Transitioning from "Healthy Families" to Medi-Cal: Too Much, Too Soon?

Posted on 23 October 2012

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By Linda Leu

Last week, two California Senate Committees, the Committee on Budget and Fiscal Review and the Committee on Health, held a joint oversight hearing on the transition of the Healthy Families Program to Medi-Cal. Despite the assurances of Administration officials charged with implementing the transition, legislators' questions demonstrated serious concerns with whether the state will really be ready to move forward on the proposed timeline. The California Department of Health Care Services (DHCS) has proposed that the transition begin on January 1, 2013, with "general notices" going out to families imminently, even though many important details remain undecided.

Specific concerns expressed by legislators and advocates revolve around network adequacy - will there be enough providers that will see these children at a lower Medi-Cal payment rate? There was concern over whether the certification of network adequacy for the health plans will be complete in time, in order to ensure that children who are transitioned will continue to have seamless access to the care they need.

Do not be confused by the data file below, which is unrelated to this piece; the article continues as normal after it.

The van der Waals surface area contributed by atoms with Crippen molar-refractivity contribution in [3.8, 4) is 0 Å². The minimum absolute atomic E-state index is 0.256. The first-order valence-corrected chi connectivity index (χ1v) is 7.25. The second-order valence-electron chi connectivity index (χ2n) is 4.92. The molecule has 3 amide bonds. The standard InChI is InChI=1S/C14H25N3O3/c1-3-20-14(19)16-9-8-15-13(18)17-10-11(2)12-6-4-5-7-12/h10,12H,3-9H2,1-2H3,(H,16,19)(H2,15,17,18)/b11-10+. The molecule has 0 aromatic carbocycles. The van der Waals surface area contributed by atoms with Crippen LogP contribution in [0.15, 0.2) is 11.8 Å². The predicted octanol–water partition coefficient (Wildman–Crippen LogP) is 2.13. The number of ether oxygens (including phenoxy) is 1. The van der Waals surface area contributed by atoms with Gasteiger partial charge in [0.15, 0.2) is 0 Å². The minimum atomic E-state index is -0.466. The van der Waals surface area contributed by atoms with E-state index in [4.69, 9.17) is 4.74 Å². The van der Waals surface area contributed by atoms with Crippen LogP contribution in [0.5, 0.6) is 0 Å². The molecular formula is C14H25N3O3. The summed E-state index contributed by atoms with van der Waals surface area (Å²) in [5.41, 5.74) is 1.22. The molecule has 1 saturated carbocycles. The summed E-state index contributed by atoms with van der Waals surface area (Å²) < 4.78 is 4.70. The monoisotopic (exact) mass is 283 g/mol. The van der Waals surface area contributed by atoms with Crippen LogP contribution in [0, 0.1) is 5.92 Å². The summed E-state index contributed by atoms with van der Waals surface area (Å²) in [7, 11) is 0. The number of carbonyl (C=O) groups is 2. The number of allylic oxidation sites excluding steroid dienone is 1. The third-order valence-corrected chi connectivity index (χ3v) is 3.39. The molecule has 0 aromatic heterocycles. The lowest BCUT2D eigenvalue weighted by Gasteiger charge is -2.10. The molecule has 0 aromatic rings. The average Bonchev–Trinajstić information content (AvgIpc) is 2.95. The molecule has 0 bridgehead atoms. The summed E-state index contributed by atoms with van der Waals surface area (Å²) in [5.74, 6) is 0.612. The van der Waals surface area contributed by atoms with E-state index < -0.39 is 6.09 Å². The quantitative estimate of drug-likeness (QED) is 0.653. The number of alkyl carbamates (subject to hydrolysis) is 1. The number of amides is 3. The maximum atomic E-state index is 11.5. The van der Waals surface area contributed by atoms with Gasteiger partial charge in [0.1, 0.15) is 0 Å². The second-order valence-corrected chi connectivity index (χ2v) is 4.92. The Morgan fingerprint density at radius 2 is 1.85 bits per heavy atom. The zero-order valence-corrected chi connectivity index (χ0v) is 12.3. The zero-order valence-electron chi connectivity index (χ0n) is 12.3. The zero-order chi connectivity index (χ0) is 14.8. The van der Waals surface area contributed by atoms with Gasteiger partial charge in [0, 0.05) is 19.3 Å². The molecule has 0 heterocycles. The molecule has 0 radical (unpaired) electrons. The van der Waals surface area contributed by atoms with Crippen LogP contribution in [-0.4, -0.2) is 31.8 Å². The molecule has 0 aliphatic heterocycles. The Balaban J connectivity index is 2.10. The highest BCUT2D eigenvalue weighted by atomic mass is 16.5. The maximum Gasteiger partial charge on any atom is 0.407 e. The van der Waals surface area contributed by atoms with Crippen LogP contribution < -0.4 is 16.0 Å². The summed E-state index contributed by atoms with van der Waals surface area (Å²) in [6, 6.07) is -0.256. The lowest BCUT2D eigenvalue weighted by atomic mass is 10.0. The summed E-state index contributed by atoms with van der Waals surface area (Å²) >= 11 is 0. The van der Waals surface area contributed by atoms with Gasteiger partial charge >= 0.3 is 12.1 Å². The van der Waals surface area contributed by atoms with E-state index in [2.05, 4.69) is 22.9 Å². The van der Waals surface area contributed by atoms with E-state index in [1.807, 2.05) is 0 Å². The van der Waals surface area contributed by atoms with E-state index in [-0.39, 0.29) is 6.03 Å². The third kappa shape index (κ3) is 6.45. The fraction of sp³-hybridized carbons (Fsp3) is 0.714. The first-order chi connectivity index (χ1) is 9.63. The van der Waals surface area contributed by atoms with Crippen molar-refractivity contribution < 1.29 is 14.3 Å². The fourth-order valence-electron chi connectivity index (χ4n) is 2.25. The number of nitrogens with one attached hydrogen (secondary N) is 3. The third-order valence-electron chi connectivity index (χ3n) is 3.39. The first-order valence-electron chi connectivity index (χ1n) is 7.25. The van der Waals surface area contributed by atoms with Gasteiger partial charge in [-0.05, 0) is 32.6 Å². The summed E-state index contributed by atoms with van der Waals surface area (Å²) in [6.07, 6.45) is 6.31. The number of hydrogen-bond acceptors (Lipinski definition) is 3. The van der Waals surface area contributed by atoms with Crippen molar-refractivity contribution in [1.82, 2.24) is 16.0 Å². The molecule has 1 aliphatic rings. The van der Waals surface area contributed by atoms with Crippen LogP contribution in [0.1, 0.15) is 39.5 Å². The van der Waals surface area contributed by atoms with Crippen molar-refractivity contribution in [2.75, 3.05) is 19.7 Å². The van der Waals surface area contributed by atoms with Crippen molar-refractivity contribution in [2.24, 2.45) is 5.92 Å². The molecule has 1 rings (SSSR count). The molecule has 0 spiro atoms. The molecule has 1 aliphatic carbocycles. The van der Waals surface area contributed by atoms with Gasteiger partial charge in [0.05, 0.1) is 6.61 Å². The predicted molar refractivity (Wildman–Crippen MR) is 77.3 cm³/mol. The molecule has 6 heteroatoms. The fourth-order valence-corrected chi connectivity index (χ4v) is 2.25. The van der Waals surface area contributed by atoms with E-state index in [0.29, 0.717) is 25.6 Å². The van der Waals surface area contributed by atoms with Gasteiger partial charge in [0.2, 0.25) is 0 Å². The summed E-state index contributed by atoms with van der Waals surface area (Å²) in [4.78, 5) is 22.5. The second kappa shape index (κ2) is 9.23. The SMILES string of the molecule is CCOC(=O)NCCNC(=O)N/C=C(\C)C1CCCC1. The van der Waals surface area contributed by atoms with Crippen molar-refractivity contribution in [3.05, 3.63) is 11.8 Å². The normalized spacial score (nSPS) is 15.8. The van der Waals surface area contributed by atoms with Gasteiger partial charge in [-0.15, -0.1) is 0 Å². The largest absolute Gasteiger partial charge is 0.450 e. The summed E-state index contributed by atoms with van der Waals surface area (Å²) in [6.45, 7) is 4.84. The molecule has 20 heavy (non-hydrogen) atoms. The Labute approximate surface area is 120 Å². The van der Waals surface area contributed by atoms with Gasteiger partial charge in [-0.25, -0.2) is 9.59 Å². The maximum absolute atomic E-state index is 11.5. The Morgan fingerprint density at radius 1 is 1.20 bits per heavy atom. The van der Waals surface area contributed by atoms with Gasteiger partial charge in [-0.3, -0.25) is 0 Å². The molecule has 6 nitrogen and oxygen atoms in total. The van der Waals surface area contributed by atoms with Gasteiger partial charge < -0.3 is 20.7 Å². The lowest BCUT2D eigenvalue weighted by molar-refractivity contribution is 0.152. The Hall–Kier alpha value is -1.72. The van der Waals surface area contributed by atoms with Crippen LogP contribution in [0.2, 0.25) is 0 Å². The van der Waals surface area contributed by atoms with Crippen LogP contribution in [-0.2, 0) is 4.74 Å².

Additionally, concern was expressed over the lack of transparency about what criteria is being used in the assessment of network adequacy, and what enforcement mechanisms might be employed if plans cannot demonstrate adequate networks. Advocates concerned with dental and mental health services also expressed concerns about whether those issues are adequately addressed.

Generally, there is a great deal of concern with the January 1, 2013 start date, which is not required by the legislation that authorizes the transition. Advocates referenced the report from the California Health Care Foundation report that highlights some lessons learned from the transition of Seniors and People with Disabilities, which urges a more cautious and carefully planned approach to such transitions.

In his closing remarks, Senator Leno, who chaired the hearing, encouraged DHCS to take enough time to ensure that the transition is done correctly.

Linda Leu is a health care policy analyst for Health Access California, a statewide health care consumer advocacy coalition of over 200 groups.

Instead of the very expensive Medical/ Medicaid, the poor should get all their health care at public clinics. Providers would be a paid a salary, and there would be no problems with reimbursements. As it now, many poor people--and even non-citizens-- receive better and more extensive health care than people who are working. If we were to have a single-payer system, then all ciitzens would have access to good health care.

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